No Man’s Sky has several building types, including shelters, trading posts, manufacturing facilities, and more. Each of these building types usually has one or two activities you can participate in before moving on. But after awhile all of these building start to look the same, and you know exactly what to expect when stumbling across a new outpost or abandoned building. A little variety between building types could go a long way and make discovering these locations more exciting. That drop pod may house an exosuit upgrade, or it could include a puzzle that rewards you with a blueprint, or even directions to a nearby abandoned ship.
Allow Mining From Your Ship Within Atmosphere
One of No Man’s Sky‘s worst uses of video game logic is the fact that you can mine asteroids in space using your starship’s phase beam and photon cannons, but these weapons have no effect on mining deposits within a planet’s atmosphere. Shouldn’t the same weapon that atomized a giant asteroid a few hundred miles up in space do the same thing to that giant hovering chunk of emeril right in front of your ship? This would save a ton of time currently spent mining with your dinky multi-tool laser and schlepping resources back to your starship.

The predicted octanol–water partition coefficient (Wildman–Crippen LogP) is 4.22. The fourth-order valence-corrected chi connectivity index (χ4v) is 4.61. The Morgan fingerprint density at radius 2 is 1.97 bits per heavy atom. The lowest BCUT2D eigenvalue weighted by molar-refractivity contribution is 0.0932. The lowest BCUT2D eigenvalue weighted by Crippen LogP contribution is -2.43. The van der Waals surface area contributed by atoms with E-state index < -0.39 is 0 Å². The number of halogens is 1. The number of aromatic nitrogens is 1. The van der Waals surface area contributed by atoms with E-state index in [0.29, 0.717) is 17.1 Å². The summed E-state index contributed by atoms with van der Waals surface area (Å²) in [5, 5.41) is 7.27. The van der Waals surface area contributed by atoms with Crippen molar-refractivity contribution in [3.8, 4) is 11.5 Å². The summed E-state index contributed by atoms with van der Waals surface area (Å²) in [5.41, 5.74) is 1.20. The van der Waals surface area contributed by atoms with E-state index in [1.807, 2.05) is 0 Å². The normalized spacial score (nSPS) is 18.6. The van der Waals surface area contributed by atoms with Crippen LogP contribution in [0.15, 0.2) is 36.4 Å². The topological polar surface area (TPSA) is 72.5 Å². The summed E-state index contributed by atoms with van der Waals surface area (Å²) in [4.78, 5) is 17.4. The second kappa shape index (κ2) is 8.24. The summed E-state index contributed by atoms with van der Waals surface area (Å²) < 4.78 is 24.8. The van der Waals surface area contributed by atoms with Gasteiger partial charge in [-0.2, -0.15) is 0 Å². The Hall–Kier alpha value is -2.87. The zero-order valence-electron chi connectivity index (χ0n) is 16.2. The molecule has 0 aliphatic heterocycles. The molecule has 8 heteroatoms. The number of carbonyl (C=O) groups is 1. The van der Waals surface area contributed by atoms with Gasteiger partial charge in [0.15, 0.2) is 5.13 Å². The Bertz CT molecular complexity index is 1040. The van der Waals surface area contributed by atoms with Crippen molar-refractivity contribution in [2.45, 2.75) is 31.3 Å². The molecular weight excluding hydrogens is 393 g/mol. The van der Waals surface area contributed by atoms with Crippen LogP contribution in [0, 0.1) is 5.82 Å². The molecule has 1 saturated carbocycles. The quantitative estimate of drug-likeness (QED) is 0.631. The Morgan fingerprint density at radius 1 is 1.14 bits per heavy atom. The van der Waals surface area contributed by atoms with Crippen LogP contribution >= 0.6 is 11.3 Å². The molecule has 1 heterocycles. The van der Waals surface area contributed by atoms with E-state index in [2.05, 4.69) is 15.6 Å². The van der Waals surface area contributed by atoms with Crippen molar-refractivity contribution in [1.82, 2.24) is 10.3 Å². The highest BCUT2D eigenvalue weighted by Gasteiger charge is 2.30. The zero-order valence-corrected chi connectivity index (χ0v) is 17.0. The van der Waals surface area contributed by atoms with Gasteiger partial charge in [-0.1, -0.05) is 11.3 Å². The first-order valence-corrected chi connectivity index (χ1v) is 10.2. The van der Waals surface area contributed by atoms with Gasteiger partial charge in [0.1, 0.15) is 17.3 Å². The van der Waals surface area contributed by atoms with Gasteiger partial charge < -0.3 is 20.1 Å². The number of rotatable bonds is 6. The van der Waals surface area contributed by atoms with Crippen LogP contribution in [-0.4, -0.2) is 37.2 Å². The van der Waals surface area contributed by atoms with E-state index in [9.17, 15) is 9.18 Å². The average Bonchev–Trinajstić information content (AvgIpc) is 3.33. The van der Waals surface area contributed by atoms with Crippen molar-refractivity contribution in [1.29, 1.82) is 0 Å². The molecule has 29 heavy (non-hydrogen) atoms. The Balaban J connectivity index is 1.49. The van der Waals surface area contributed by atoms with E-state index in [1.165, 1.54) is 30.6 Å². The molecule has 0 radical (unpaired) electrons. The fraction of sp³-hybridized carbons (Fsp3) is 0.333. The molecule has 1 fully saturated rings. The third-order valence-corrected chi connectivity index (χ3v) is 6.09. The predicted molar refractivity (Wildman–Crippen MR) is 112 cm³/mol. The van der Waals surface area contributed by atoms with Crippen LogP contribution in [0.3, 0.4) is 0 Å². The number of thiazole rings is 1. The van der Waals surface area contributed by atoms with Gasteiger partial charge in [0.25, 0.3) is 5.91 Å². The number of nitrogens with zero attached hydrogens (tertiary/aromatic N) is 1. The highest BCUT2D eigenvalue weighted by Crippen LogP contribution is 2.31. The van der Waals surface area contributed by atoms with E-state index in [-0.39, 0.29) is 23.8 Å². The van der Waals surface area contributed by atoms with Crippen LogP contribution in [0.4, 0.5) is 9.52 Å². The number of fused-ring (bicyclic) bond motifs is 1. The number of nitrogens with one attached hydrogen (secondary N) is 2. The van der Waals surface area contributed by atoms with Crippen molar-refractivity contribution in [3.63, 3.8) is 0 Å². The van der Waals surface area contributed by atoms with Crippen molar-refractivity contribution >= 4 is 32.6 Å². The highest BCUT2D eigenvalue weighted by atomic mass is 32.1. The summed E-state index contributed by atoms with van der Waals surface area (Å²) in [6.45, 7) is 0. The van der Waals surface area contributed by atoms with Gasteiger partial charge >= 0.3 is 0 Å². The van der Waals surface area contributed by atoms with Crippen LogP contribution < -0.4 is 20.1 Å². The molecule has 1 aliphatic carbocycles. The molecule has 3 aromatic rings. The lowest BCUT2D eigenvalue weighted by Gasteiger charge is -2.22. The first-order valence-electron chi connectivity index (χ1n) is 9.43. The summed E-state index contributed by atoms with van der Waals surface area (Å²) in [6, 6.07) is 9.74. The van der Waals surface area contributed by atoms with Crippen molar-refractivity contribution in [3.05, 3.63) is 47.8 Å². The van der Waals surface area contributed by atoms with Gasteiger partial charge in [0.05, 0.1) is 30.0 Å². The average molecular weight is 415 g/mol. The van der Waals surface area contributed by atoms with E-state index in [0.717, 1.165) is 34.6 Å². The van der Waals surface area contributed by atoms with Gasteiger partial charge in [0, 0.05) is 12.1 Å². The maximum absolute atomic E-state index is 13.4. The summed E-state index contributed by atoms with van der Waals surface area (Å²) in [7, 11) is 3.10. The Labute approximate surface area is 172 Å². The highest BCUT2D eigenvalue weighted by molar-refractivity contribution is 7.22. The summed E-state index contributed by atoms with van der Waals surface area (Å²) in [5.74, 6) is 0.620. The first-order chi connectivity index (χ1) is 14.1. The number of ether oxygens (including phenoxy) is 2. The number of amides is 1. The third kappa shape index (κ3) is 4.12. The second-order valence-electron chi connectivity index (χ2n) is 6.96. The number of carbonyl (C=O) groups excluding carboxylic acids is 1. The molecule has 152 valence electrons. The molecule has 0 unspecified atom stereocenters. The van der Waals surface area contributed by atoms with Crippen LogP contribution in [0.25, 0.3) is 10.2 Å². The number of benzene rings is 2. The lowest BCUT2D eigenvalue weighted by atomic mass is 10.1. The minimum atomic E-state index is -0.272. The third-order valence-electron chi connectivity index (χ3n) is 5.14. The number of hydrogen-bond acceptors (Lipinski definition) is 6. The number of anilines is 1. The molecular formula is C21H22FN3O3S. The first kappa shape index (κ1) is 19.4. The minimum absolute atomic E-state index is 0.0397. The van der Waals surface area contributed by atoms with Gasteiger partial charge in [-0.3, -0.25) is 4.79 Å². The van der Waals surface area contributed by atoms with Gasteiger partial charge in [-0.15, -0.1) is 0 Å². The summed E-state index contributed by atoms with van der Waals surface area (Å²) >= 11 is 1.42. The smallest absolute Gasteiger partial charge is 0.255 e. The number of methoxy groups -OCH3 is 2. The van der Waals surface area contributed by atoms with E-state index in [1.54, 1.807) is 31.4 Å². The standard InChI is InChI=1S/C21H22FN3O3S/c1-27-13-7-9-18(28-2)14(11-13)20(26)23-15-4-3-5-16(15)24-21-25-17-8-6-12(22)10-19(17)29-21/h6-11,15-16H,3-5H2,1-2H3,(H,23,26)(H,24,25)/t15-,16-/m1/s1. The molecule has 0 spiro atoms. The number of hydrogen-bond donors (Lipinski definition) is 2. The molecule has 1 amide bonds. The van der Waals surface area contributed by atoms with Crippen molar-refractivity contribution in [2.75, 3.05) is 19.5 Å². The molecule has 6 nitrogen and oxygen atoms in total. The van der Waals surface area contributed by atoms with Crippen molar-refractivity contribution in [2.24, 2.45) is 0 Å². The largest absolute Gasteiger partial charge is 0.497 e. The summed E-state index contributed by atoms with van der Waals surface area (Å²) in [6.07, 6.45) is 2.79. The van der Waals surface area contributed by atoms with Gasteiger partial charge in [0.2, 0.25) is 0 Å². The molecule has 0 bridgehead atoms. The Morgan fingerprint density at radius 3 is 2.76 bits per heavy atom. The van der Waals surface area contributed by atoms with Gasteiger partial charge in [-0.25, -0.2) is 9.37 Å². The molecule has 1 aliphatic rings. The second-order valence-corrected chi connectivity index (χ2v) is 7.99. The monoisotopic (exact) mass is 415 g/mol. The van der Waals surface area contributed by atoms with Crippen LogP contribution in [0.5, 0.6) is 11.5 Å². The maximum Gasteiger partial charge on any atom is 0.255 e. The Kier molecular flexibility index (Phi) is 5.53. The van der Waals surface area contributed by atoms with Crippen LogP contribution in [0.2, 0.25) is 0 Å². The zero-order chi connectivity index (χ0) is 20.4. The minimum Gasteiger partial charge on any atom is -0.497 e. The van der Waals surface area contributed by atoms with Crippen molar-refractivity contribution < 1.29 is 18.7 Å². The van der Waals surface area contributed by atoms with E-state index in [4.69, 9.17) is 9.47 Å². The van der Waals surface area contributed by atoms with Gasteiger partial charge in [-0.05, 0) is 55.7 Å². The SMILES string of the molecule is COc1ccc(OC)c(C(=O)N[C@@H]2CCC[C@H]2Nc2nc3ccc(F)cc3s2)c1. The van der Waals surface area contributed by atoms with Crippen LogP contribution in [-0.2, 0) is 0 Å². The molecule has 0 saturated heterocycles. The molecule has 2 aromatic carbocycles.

What other quick fixes do you think Hello Games should implement in No Man’s Sky? Let us know on Twitter @getfandom. And be sure to visit the No Man’s Sky wiki for everything there is to know about the game.